The giving was public. They were pouring money into containers called “trumpets.” The coins made a constant clanging noise as they were cast into the containers. The clanking was an immediate reward for the giver; more coins made it louder. The clanking served as both a celebration of generosity and a reminder of responsibility.

There was a community expectation of support for God's work. The public giving created an atmosphere of accountability. The people lined up in a stewardship parade waiting their turn to give their offering.

A poor widow drops two of the smallest coins; their faint click is drowned out by the heavy clanking of more substantial coins made by the rich. She seems unnoticed but Jesus is so impressed that he says her offerings are more important that those made by men of wealth and prestige.

Jesus was impressed because she denied herself. She had two mites to give and could have kept one for herself. If she had only one coin then the decision would have been simple but she had two coins and the choice was greater. She gave both.

She surrendered all and trusted God for the care of her life. She knew that if she was to be assured of God’s care, she had to give all. Jesus said, “...any of you who does not give up everything he has cannot be my disciple.” (Luke 14:33)

Whether we are rich, poor or somewhere in between, Jesus looks at the size of our sacrifice more than the size of our gift.

Saturday, December 07, 2013

Honoring God with our Best

When we give God the First Fruits of our labors he will reward us abundantly both spiritually and physically. The Bible challenges us saying, “Honor the Lord with your wealth, with the first fruits of all your crops; then your barns will be filled to overflowing, and your vats will brim over with new wine.” (Proverbs 3:9-10)

A sacrificial first fruit offering demonstrates obedience to God. "Trust in the LORD" (v. 5), says the Bible. One of the principles of a first fruit offering is trust in the promise of a future harvest. The first fruit were just a taste of what lay in store at the end of the full in-gathering of the harvest. A first fruit offering represents a prayer to God for the future harvest.

It, also, tests our faith in God promise to bless our giving. “Bring the whole tithe into the storehouse, that there may be food in my house. Test me in this,” says the Lord Almighty, “and see if I will not throw open the floodgates of heaven and pour out so much blessing that there will not be room enough to store it.” (Malachi 3:10)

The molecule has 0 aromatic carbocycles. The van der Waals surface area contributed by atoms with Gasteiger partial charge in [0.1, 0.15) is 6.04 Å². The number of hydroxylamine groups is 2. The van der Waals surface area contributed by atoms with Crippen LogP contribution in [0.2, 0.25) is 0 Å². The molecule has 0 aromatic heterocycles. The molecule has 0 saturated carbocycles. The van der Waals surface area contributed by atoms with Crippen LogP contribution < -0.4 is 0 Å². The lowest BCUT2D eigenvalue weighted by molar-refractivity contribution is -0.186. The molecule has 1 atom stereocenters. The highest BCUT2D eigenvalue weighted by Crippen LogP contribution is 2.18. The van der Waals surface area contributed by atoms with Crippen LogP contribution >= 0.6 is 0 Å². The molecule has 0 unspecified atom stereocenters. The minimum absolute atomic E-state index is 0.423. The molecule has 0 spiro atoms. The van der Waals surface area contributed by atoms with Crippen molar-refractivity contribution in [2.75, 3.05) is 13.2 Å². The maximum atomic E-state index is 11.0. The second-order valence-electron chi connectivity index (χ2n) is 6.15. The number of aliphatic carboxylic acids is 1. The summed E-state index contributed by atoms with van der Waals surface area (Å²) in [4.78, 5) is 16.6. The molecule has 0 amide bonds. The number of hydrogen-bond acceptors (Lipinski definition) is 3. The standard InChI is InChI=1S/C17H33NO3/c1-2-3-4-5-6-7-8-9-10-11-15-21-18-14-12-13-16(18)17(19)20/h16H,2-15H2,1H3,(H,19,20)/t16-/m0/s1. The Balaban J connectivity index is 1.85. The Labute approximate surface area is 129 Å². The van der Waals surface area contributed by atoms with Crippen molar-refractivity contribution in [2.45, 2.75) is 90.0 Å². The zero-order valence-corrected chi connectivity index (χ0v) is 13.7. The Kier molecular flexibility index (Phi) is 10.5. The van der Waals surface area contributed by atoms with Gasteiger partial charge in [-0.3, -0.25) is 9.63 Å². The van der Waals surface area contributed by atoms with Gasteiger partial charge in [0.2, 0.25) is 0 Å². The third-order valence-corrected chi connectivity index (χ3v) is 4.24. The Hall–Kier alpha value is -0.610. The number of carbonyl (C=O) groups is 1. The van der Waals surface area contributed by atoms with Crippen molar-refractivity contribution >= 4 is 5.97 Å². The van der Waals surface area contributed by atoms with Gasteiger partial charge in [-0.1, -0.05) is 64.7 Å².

A sacrificial first fruit offering demonstrates our commitment to God. The passage continues: "in all thy ways acknowledge him"(v. 6). Giving your First Fruits means you are acknowledging God’s ownership of all you have. We sow seed and water but God provides the harvest. Every good and perfect gift comes from the Father. (James 1:17)

Money is like a magnet. It pulls our hearts towards wherever we put it. When I give money to God it pulls me closer to Him. The Bible says, "Honor the LORD with your wealth, with the first fruits of all your crops" (v. 9)

God deserves the best part of our lives! God is honored by no less than our very best. Jesus said, “Seek ye first the kingdom of God, and his righteousness; and all these things shall be added unto you.” (Matthew 6:33)

In Malachi God chastised the people for giving inferior gifts. “ When you offer blind animals for sacrifice, is that not wrong? When you sacrifice lame or diseased animals, is that not wrong? Try offering them to your governor! Would he be pleased with you? Would he accept you?” says the Lord Almighty.” (Malachi 1:8)

God is NOT an afterthought…
  • God desires our best when it comes to our worship.
  • God desires our best when it comes to our service.
  • God desires our best when it comes to our giving.

God deserves our First Fruits.

Tuesday, December 03, 2013

How Far Are You from the Kingdom?

You are not far from the kingdom of God.” Mark 12:34

Jesus began at the level of commitment of each person he met. Often he would simply capture interest and create a desire to know more. Then, as people would continue to follow him, Jesus would slowly, gently define more clearly the kingdom of God and ask for a deeper commitment to it.

He didn't lay any heavy requirement on those early followers. At Jesus' first encounter with John and Andrew, he simply said, “Come and…see!” (John 1:39)

After three years of ministry, Jesus gave his ultimate challenge to the crowd: “If anyone would come after me, he must deny himself and take up his cross and follow me” (Mark8:34)

Jesus was able to ask for that kind of commitment from the crowd only after demonstrating his love for them and earning their trust. To a stranger or first-time visitor at a church I believe Jesus would be more likely to say, "Come to me, all you who are weary and burdened, and I will give you rest. Take my yoke upon you and learn from me, for I am gentle and humble in heart, and you will find rest for your souls" (Matthew 11:28-29)

Just as Jesus recognized different levels of spiritual development, we, too, must adjust our conversations to meet a person’s spiritual understanding. Matching our expectations to a person’s spiritual development. We are most effective when we work with people in whom God is already at work.

But the natural man does not receive the things of the Spirit of God, for they are foolishness to him; 
nor can he know them, because they are spiritually discerned. 
 1 Corinthians 2:14 (NKJV)

Friday, November 29, 2013

What Your Heart Reveals

Mark 12:28-34

Blood tests can reveal the condition of your heart but your heart reveals the condition of your faith.